Hokies Men’s Basketball: 2016-2017 Virginia Tech Basketball Preview

When the Virginia Tech Hokies opened last season, the hope was that the Hokies would climb out of the ACC cellar along with hopefully being around .500 with those hopes being lessened after a shocking season-opening loss to Alabama State. However, the Hokies slowly but steadily got better and better before they had their breakthrough.

The Hokies surged in ACC play and had their best season in years, finishing ACC play with a 10-8 conference record before winning an ACC Tournament game and losing to Miami in the quarterfinals. Then, the Hokies returned to postseason play in the NIT and beat Princeton before losing at BYU in the second round to finish the season with a 20-15 record.

Buzz Williams and his Virginia Tech rebuild is no ahead of schedule after Virginia Tech had a winning ACC record and made the NIT last season. Now, the Hokies and Hokie fans have their eyes set on returning to the NCAA Tournament for the first time since 2007 in a tough, elite ACC that has had talk of getting 10 or 11 teams in the 2017 NCAA Tournament.

Over the offseason, there was some talk of Buzz Williams leaving with schools near his Texas roots like Oklahoma State and TCU opening up but Williams seemed to never have that much interest and chose to stay in Blacksburg. Now, the Hokies enter the third year of the Buzz Williams era with their best team in years.

For the Hokies, it starts with last year’s breakout star Zach LeDay who will once again be very important with Virginia Tech’s frontcourt somewhat banged up. LeDay did it all for the Hokies from scoring in the paint and on the outside with 15.5 points per game and shooting 35.6% from beyond the arc to crashing the boards averaging 7.9 rebounds per game plus being a quality shot blocker averaging 1.7 blocks per game.

LeDay returns as one of the top players in the ACC and while he may be undersized for a big man at a listed height of 6’7”, LeDay is one tough player to contain similar to former Colorado big man Andre Roberson who was undersized but a double-double machine. LeDay enters this season no longer under-the-radar and ready to help lead the Hokies back to the NCAA Tournament.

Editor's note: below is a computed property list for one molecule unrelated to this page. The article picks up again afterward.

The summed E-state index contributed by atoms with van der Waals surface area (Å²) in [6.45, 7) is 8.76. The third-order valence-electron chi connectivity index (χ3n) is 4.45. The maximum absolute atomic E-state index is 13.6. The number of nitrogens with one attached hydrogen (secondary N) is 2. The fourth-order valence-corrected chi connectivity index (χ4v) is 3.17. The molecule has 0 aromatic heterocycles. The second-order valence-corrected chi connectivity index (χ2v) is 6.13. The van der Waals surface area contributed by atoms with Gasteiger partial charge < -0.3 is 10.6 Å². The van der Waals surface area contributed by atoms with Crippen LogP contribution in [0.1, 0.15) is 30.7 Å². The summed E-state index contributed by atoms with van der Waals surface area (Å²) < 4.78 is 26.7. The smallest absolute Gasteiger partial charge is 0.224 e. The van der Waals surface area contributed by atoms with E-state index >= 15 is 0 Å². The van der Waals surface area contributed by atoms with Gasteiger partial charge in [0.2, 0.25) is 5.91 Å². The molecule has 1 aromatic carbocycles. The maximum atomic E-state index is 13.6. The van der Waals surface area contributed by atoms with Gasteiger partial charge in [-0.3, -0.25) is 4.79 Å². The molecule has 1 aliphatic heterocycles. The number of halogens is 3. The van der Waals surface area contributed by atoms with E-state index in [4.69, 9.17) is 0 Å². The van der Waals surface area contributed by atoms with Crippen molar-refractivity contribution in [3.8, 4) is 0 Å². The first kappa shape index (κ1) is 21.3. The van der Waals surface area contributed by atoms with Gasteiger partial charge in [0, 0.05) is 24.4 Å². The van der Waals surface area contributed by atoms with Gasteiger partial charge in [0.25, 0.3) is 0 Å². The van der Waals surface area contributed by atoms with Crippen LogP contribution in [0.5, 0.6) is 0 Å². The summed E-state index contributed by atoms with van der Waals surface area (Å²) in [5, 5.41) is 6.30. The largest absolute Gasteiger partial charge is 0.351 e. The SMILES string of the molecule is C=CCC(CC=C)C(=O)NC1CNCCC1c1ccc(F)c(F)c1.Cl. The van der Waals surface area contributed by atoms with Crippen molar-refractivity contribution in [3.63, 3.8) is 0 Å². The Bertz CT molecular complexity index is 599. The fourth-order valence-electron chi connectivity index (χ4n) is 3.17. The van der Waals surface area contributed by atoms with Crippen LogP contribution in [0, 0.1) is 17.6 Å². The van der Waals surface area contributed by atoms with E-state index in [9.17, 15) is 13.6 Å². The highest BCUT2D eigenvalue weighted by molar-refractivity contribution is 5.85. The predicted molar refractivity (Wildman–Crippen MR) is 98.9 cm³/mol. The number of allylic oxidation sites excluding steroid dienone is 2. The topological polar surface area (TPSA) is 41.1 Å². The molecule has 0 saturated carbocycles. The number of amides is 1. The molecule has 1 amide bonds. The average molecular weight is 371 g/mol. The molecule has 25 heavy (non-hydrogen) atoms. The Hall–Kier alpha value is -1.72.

Meanwhile, Seth Allen was somewhat of a disappointment at times last year as he only averaged 14.7 points per game, shot under 40% from the field, and only made 28% of his three-pointers. However, Allen played a lot better as the season went along as he was more aggressive in getting to the rim to draw fouls, get easy buckets, or even get some three-point plays as Allen had nine-straight games with double-digit points to end the season.

If Allen can improve his shooting, the senior point guard could take Virginia Tech to even greater heights than what people could imagine previously. Allen may also get to play more without the ball and not running the offense after Justin Robinson proved to be a plenty capable ball distributor and Virginia Tech’s best pure point guard. While Robinson isn’t a great shooter, he also knows how to get the rim and produce whether it be with a layup or dishing it to an open teammate.

On the wing, Virginia Tech has a lot of different, versatile players and it starts with Justin Bibbs who is one of the top returning three-point shooters in America after shooting 45% from beyond the arc while averaging 11.7 points per game. Bibbs got off to an extremely fast start last season and proved to be someone that could never be left open as Bibbs seemed to hit a high majority of his open threes.

Bibbs did start to receive more attention as the season went along but one thing that will help him is the return of Ahmed Hill along with Ty Outlaw making his debut after having to redshirt due to a medical condition last year. Hill wasn’t bad as a freshman averaging 8.7 points and 3.7 rebounds per game while shooting a solid 38.6% from beyond the arc along with being the best defender on the team during that season.